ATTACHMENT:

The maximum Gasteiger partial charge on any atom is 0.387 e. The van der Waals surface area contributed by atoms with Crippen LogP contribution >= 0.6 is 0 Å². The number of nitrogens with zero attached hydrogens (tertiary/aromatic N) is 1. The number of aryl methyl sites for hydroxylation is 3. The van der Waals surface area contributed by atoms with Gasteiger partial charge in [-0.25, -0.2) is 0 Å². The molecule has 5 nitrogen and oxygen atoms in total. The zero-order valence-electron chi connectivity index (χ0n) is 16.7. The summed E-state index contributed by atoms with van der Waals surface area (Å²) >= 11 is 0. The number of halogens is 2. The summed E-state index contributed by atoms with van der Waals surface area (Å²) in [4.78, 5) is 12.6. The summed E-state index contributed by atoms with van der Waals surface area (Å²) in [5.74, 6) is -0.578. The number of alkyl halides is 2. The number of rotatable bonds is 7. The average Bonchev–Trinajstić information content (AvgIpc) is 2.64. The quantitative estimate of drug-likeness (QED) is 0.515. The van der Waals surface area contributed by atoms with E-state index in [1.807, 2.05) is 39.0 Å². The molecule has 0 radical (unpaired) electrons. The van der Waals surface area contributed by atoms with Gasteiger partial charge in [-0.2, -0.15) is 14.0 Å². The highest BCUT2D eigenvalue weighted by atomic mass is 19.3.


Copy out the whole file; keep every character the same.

The maximum Gasteiger partial charge on any atom is 0.387 e. The van der Waals surface area contributed by atoms with Crippen LogP contribution >= 0.6 is 0 Å². The number of nitrogens with zero attached hydrogens (tertiary/aromatic N) is 1. The number of aryl methyl sites for hydroxylation is 3. The van der Waals surface area contributed by atoms with Gasteiger partial charge in [-0.25, -0.2) is 0 Å². The molecule has 5 nitrogen and oxygen atoms in total. The zero-order valence-electron chi connectivity index (χ0n) is 16.7. The summed E-state index contributed by atoms with van der Waals surface area (Å²) >= 11 is 0. The number of halogens is 2. The summed E-state index contributed by atoms with van der Waals surface area (Å²) in [4.78, 5) is 12.6. The summed E-state index contributed by atoms with van der Waals surface area (Å²) in [5.74, 6) is -0.578. The number of alkyl halides is 2. The number of rotatable bonds is 7. The average Bonchev–Trinajstić information content (AvgIpc) is 2.64. The quantitative estimate of drug-likeness (QED) is 0.515. The van der Waals surface area contributed by atoms with E-state index in [1.807, 2.05) is 39.0 Å². The molecule has 0 radical (unpaired) electrons. The van der Waals surface area contributed by atoms with Gasteiger partial charge in [-0.2, -0.15) is 14.0 Å². The highest BCUT2D eigenvalue weighted by atomic mass is 19.3.